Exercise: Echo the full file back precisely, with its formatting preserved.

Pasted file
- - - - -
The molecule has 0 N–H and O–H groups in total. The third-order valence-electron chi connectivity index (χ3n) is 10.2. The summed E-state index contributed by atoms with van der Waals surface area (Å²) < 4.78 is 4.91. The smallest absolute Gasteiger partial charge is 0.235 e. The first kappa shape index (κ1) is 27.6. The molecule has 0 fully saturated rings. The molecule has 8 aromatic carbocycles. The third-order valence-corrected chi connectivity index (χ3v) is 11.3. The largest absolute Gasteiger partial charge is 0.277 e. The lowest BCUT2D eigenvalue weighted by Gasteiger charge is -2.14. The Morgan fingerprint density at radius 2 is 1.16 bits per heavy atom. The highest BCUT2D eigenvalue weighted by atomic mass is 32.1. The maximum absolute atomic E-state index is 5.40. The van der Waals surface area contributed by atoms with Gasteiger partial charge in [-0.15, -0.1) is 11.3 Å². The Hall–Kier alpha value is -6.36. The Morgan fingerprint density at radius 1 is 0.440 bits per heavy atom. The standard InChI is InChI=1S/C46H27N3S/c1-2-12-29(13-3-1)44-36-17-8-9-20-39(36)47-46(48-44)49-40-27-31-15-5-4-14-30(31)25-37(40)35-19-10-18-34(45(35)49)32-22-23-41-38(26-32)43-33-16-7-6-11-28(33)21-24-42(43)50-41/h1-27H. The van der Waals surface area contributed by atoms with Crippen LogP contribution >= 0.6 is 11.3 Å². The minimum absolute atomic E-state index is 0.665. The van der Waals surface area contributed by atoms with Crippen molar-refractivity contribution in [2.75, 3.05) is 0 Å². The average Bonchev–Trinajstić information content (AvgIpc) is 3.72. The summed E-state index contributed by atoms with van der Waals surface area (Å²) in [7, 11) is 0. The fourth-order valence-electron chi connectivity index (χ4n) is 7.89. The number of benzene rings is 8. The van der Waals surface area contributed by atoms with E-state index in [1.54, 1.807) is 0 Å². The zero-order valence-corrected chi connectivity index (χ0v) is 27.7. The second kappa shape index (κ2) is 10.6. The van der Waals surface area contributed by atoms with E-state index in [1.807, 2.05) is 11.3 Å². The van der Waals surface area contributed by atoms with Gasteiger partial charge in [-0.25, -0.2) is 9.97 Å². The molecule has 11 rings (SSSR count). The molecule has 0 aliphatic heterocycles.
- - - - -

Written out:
The molecule has 0 N–H and O–H groups in total. The third-order valence-electron chi connectivity index (χ3n) is 10.2. The summed E-state index contributed by atoms with van der Waals surface area (Å²) < 4.78 is 4.91. The smallest absolute Gasteiger partial charge is 0.235 e. The first kappa shape index (κ1) is 27.6. The molecule has 0 fully saturated rings. The molecule has 8 aromatic carbocycles. The third-order valence-corrected chi connectivity index (χ3v) is 11.3. The largest absolute Gasteiger partial charge is 0.277 e. The lowest BCUT2D eigenvalue weighted by Gasteiger charge is -2.14. The Morgan fingerprint density at radius 2 is 1.16 bits per heavy atom. The highest BCUT2D eigenvalue weighted by atomic mass is 32.1. The maximum absolute atomic E-state index is 5.40. The van der Waals surface area contributed by atoms with Gasteiger partial charge in [-0.15, -0.1) is 11.3 Å². The Hall–Kier alpha value is -6.36. The Morgan fingerprint density at radius 1 is 0.440 bits per heavy atom. The standard InChI is InChI=1S/C46H27N3S/c1-2-12-29(13-3-1)44-36-17-8-9-20-39(36)47-46(48-44)49-40-27-31-15-5-4-14-30(31)25-37(40)35-19-10-18-34(45(35)49)32-22-23-41-38(26-32)43-33-16-7-6-11-28(33)21-24-42(43)50-41/h1-27H. The van der Waals surface area contributed by atoms with Crippen LogP contribution >= 0.6 is 11.3 Å². The minimum absolute atomic E-state index is 0.665. The van der Waals surface area contributed by atoms with Crippen molar-refractivity contribution in [2.75, 3.05) is 0 Å². The average Bonchev–Trinajstić information content (AvgIpc) is 3.72. The summed E-state index contributed by atoms with van der Waals surface area (Å²) in [7, 11) is 0. The fourth-order valence-electron chi connectivity index (χ4n) is 7.89. The number of benzene rings is 8. The van der Waals surface area contributed by atoms with E-state index in [1.54, 1.807) is 0 Å². The zero-order valence-corrected chi connectivity index (χ0v) is 27.7. The second kappa shape index (κ2) is 10.6. The van der Waals surface area contributed by atoms with E-state index in [1.807, 2.05) is 11.3 Å². The van der Waals surface area contributed by atoms with Gasteiger partial charge in [-0.25, -0.2) is 9.97 Å². The molecule has 11 rings (SSSR count). The molecule has 0 aliphatic heterocycles.